And also the fact that, you know, a police informant could probably ascertain quickly if there was another shooter. We could see most disgruntled employees or maybe a love triangle or something like that, it's usually just one shooter. Of course, the protocol is to go ahead and search that whole hospital for a possible second shooter that it looks like doesn't exist.
So, what happens is, you know, they're watching -- they're looking at that video, and they can see that there was only one shooter that came into that hospital, you know, committed the carnage they did on the 16th floor, and I'm sure one of the bosses are going to make a decision as to whether or not the police department should consider searching the rest of that hospital, because it is so big.
[16:25:00] But the good thing about the NYPD is that they have the manpower. Even if throw 50, 60, 70 terrorism responders from the department into that hospital, they could still search that hospital pretty quickly. But I think most likely some boss is going to make the decision that this is over and now it's treated as a crime scene.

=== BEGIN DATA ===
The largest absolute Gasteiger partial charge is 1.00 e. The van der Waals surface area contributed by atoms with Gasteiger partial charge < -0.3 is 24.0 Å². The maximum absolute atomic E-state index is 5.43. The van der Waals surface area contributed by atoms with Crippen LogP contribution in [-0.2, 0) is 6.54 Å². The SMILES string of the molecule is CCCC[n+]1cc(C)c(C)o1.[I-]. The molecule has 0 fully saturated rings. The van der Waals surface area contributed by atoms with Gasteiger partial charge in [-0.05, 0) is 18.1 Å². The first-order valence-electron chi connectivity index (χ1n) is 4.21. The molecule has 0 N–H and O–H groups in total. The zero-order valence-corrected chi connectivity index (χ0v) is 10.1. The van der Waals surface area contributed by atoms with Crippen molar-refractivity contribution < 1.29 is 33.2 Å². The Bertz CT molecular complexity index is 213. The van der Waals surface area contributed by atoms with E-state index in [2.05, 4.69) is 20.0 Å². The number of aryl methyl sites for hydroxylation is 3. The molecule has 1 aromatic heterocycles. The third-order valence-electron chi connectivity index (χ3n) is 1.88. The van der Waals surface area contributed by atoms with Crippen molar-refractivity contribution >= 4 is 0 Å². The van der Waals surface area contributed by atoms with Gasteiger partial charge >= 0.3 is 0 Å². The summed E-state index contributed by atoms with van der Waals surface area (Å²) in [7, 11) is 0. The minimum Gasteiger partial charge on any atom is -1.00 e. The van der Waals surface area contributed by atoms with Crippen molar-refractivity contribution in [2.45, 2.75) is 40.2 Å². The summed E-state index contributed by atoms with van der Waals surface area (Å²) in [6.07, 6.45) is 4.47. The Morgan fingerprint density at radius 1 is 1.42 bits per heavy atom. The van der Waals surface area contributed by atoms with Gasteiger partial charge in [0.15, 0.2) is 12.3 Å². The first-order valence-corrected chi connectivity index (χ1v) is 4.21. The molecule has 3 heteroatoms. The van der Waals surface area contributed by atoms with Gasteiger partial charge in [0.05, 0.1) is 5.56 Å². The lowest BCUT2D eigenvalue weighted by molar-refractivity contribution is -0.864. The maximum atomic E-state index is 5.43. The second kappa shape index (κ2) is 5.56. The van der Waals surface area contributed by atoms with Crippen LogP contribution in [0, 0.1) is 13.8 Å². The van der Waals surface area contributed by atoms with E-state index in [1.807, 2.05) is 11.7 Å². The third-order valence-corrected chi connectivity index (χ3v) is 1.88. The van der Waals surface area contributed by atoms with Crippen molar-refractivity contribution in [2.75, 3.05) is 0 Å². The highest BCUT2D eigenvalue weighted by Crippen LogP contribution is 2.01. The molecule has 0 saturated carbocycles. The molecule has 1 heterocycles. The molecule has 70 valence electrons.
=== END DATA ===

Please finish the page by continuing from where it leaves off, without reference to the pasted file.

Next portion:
TAPPER: Harry, let me just ask you -- we're looking at live pictures right now of emergency medical responders, the NYPD, ATF, others outside the hospital. They do not see, at least visually, to be particularly alarmed right now or on a state of high alert. Is that something that would assess if you were walking by and you saw people looking as if they were not particularly concerned, that possibly the situation is over? HOUCK: Oh, yes, yes. You know, I think the situation is over based
on what I'm seeing here. It's now a crime scene, like I said, you know, the odds of having a second shooter is pretty to none and the video is going to clear all that up for the police department. But they might just go ahead and, you know, search the whole hospital anyway.